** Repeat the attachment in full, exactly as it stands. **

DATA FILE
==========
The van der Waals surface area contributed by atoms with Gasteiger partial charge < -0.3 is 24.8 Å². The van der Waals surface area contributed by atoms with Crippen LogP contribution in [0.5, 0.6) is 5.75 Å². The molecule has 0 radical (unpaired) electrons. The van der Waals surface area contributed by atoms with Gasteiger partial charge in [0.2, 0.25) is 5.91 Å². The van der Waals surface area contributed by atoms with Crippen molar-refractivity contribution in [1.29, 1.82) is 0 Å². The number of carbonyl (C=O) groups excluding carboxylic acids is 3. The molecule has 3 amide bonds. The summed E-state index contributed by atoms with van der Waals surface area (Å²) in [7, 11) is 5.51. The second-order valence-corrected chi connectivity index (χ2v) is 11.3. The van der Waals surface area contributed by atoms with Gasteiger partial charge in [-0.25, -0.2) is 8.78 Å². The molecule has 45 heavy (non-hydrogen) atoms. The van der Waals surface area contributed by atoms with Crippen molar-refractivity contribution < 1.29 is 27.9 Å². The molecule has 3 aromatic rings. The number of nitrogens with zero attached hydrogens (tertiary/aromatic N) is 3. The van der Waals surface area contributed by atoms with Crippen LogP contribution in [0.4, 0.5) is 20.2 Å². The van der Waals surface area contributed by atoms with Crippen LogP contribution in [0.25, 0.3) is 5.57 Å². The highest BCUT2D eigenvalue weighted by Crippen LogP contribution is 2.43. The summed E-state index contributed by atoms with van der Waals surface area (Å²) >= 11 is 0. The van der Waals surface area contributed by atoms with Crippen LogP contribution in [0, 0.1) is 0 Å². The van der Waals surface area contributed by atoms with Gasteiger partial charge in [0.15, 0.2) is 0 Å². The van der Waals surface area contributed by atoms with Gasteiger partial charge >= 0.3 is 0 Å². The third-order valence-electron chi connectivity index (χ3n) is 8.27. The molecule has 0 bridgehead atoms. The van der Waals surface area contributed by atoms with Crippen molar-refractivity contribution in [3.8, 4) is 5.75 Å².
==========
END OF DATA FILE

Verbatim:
The van der Waals surface area contributed by atoms with Gasteiger partial charge < -0.3 is 24.8 Å². The van der Waals surface area contributed by atoms with Crippen LogP contribution in [0.5, 0.6) is 5.75 Å². The molecule has 0 radical (unpaired) electrons. The van der Waals surface area contributed by atoms with Gasteiger partial charge in [0.2, 0.25) is 5.91 Å². The van der Waals surface area contributed by atoms with Crippen molar-refractivity contribution in [1.29, 1.82) is 0 Å². The number of carbonyl (C=O) groups excluding carboxylic acids is 3. The molecule has 3 amide bonds. The summed E-state index contributed by atoms with van der Waals surface area (Å²) in [7, 11) is 5.51. The second-order valence-corrected chi connectivity index (χ2v) is 11.3. The van der Waals surface area contributed by atoms with Gasteiger partial charge in [-0.25, -0.2) is 8.78 Å². The molecule has 45 heavy (non-hydrogen) atoms. The van der Waals surface area contributed by atoms with Crippen molar-refractivity contribution < 1.29 is 27.9 Å². The molecule has 3 aromatic rings. The number of nitrogens with zero attached hydrogens (tertiary/aromatic N) is 3. The van der Waals surface area contributed by atoms with Crippen LogP contribution in [0.4, 0.5) is 20.2 Å². The van der Waals surface area contributed by atoms with Crippen LogP contribution in [0.25, 0.3) is 5.57 Å². The highest BCUT2D eigenvalue weighted by Crippen LogP contribution is 2.43. The summed E-state index contributed by atoms with van der Waals surface area (Å²) >= 11 is 0. The van der Waals surface area contributed by atoms with Crippen LogP contribution in [0, 0.1) is 0 Å². The van der Waals surface area contributed by atoms with Gasteiger partial charge in [0.15, 0.2) is 0 Å². The van der Waals surface area contributed by atoms with Gasteiger partial charge >= 0.3 is 0 Å². The third-order valence-electron chi connectivity index (χ3n) is 8.27. The molecule has 0 bridgehead atoms. The van der Waals surface area contributed by atoms with Crippen molar-refractivity contribution in [3.8, 4) is 5.75 Å².